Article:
Innovation and Entrepreneurship with Managing Director of Wharton’s Baker Retailing Center Mina Fader

Mina Fader is the Managing Director of Wharton’s Baker Retailing Center at the University of Pennsylvania. Since joining the Center in 2017, Mina has been instrumental in enhancing its reputation as a global leader in retail knowledge and education.

Here is what Mina had to say when we asked her about innovation and entrepreneurship in the retail industry:

What is the best way to prepare for a career in retail? 

It really depends! If you asked me a few years ago, I would have asked what area of retail you were interested in. If it was luxury, I would have said you needed to work on the floor at a luxury retailer. If you are thinking of new, modern retail, such as Amazon, it’s a little different. You need to have analytical skills. Coding, math, and tech are big in the retail industry. Another big piece in retail is design—if people don’t like a product, they won’t buy anything. 

As one of the oldest industries, how have you incorporated innovation and entrepreneurship into retail?

In 2017, I started out in my job at Wharton’s Baker Retailing Center knowing nothing about retail. I was told, “Contact retail CEOs, get board members involved, and get people engaged.” I didn’t know exactly how to do this at the time, but through trial and error, being persistent, and failing fast I figured it out. I was ultimately able to incorporate innovation and entrepreneurship into retail by connecting the dots across multiple channels. I facilitated critical linkages between academicians and industry executives to uncover research opportunities with direct industry applications.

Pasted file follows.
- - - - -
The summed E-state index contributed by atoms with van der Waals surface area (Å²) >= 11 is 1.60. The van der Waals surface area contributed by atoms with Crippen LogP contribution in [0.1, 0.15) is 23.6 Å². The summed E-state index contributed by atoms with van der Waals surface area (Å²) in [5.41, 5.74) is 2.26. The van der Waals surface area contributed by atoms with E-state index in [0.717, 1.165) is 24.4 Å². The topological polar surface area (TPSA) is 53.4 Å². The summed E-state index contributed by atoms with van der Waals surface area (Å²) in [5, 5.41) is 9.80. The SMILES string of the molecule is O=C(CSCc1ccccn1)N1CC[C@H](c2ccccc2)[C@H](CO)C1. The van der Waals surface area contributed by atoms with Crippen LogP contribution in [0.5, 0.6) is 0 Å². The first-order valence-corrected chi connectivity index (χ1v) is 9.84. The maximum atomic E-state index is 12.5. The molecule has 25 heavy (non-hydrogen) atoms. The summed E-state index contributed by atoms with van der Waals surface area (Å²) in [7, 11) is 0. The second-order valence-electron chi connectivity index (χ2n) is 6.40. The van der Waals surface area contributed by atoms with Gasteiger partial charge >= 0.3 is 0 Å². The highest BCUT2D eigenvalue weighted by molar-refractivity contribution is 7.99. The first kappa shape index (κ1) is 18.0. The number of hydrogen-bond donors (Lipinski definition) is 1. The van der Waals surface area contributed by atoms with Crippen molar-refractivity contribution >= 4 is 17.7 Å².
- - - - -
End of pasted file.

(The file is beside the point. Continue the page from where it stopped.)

In your role as Managing Director of Wharton’s Baker Retailing Center, you have been an expert at connecting diverse groups of people (academicians, industry executives, and students). What advice do you have for building relationships as you begin your career journey? 

My advice is to reach out to people who you admire and want to connect with by sending a short and sweet email. When you email someone, they want to know what you want, so indicate this in your subject line. If I don’t know an email’s sender, its subject line will determine whether or not I open it—the subject makes the difference. The first few sentences of an introductory email should get at the heart of what you’re looking for. Then, you can include more details. You always need to reach out and the worst is you get ignored or someone says they cannot connect with you. No harm. On the other side, if someone responds back to you, there is the chance that a professional relationship or mentor relationship can develop.  

As someone who is constantly innovating and creating, what are three ways you can develop a growth mindset?